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Functional tests for command line applications

Project description

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Prysk is a fork of the popular snapshot testing tool Cram. Even though Cram is pretty complete and mature for everyday use, Prysk wants to continue pushing its development forward.

Prysk tests look like snippets of interactive shell sessions. Prysk runs each command and compares the command output in the test with the command’s actual output.

Here’s a snippet from Prysk’s own test suite:

Set up prysk alias and example tests:

  $ . "$TESTDIR"/setup.sh

Usage:

  $ prysk -h
  [Uu]sage: prysk \[OPTIONS\] TESTS\.\.\. (re)

  [Oo]ptions: (re)
    -h, --help          show this help message and exit
    -V, --version       show version information and exit
    -q, --quiet         don't print diffs
    -v, --verbose       show filenames and test status
    -i, --interactive   interactively merge changed test output
    -d, --debug         write script output directly to the terminal
    -y, --yes           answer yes to all questions
    -n, --no            answer no to all questions
    -E, --preserve-env  don't reset common environment variables
    --keep-tmpdir       keep temporary directories
    --shell=PATH        shell to use for running tests (default: /bin/sh)
    --shell-opts=OPTS   arguments to invoke shell with
    --indent=NUM        number of spaces to use for indentation (default: 2)
    --xunit-file=PATH   path to write xUnit XML output
    --dos2unix          convert DOS/Windows line endings to UNIX line endings
    --color             mode which shall be used for coloring the output

The format in a nutshell:

  • Prysk tests use the .t file extension.

  • Lines beginning with two spaces, a dollar sign ($), and a space are run in the shell.

  • Lines beginning with two spaces, a greater than sign (>), and a space allow multi-line commands.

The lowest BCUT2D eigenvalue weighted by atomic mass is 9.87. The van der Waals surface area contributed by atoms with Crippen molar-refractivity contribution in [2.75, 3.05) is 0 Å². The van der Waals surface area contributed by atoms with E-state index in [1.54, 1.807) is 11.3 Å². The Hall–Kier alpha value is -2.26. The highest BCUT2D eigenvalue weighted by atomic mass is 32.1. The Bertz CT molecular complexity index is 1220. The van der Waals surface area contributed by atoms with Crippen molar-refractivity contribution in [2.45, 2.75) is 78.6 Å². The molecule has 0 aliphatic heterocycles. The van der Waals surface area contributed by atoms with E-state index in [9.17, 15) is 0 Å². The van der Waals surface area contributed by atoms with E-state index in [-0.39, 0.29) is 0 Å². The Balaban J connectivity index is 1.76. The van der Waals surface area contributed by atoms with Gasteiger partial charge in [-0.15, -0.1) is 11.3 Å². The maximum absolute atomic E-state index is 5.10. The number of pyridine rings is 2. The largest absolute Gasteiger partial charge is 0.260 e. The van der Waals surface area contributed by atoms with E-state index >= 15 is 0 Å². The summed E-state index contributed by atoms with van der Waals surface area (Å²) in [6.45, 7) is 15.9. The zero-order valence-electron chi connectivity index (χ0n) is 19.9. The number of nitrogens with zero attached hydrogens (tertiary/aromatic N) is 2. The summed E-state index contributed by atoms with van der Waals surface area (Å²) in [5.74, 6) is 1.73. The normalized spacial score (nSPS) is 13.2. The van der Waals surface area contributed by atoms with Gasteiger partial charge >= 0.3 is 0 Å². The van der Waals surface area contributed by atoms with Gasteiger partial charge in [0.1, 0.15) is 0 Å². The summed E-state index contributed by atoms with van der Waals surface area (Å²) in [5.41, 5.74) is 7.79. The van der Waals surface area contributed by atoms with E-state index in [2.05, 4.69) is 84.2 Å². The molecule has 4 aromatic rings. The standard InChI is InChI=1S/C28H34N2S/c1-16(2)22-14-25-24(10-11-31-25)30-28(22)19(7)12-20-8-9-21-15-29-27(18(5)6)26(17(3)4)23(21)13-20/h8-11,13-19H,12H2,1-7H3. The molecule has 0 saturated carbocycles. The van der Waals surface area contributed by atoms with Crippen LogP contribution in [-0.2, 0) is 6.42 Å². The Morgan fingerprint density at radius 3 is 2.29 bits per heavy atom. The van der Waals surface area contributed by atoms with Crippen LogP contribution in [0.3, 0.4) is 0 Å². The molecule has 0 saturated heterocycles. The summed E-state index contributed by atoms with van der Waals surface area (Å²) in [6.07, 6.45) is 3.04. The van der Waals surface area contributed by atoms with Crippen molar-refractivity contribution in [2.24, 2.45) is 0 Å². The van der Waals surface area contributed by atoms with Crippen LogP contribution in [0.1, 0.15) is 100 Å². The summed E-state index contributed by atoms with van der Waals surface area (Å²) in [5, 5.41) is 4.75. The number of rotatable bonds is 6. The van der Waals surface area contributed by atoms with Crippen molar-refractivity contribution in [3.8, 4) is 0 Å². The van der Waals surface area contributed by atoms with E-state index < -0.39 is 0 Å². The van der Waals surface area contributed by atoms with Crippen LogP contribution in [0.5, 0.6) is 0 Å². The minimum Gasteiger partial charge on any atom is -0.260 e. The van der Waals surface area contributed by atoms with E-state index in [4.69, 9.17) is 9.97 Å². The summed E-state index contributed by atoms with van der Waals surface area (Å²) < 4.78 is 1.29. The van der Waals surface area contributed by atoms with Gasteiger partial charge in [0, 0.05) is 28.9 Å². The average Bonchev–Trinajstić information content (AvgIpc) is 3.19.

• All other lines beginning with two spaces are considered command output.

  • Output lines ending with a space and the keyword (re) are matched as Perl-compatible regular expressions.

  • Lines ending with a space and the keyword (glob) are matched with a glob-like syntax. The only special characters supported are * and ?. Both characters can be escaped using \, and the backslash can be escaped itself.

  • Output lines ending with either of the above keywords are always first matched literally with actual command output.

  • Lines ending with a space and the keyword (no-eol) will match actual output that doesn’t end in a newline.

  • Actual output lines containing unprintable characters are escaped and suffixed with a space and the keyword (esc). Lines matching unprintable output must also contain the keyword.

  • Anything else is a comment.

Usage

Prysk will print a dot for each passing test. If a test fails, a unified context diff is printed showing the test’s expected output and the actual output. Skipped tests (empty tests and tests that exit with return code 80) are marked with s instead of a dot.

For example, if we run Prysk on its own example tests:

.s.!
--- examples/fail.t
+++ examples/fail.t.err
@@ -3,21 +3,22 @@
   $ echo 1
   1
   $ echo 1
-  2
+  1
   $ echo 1
   1

 Invalid regex:

   $ echo 1
-  +++ (re)
+  1

 Offset regular expression:

   $ printf 'foo\nbar\nbaz\n\n1\nA\n@\n'
   foo
+  bar
   baz

   \d (re)
   [A-Z] (re)
-  #
+  @
s.
# Ran 6 tests, 2 skipped, 1 failed.

Prysk will also write the test with its actual output to examples/fail.t.err, allowing you to use other diff tools. This file is automatically removed the next time the test passes.

When you’re first writing a test, you might just write the commands and run the test to see what happens. If you run Prysk with -i or --interactive, you’ll be prompted to merge the actual output back into the test. This makes it easy to quickly prototype new tests.

Is the same as invoking Prysk with --verbose and --indent=4.

Note that the following environment variables are reset before tests are run:

  • TMPDIR, TEMP, and TMP are set to the test runner’s tmp directory. In test output, occurrences of this directory are replaced by $TMPDIR.

  • LANG, LC_ALL, and LANGUAGE are set to C.

  • TZ is set to GMT.

  • COLUMNS is set to 80. (Note: When using --shell=zsh, this cannot be reset. It will reflect the actual terminal’s width.)

  • CDPATH and GREP_OPTIONS are set to an empty string.

Prysk also provides the following environment variables to tests:

  • PRYSK_TEMP, set to the test runner’s temporary directory.

  • TESTDIR, set to the directory containing the test file.

  • TESTFILE, set to the basename of the current test file.

  • TESTSHELL, set to the value specified by --shell.

Also note that care should be taken with commands that close the test shell’s stdin. For example, if you’re trying to invoke ssh in a test, try adding the -n option to prevent it from closing stdin. Similarly, if you invoke a daemon process that inherits stdout and fails to close it, it may cause Prysk to hang while waiting for the test shell’s stdout to be fully closed.

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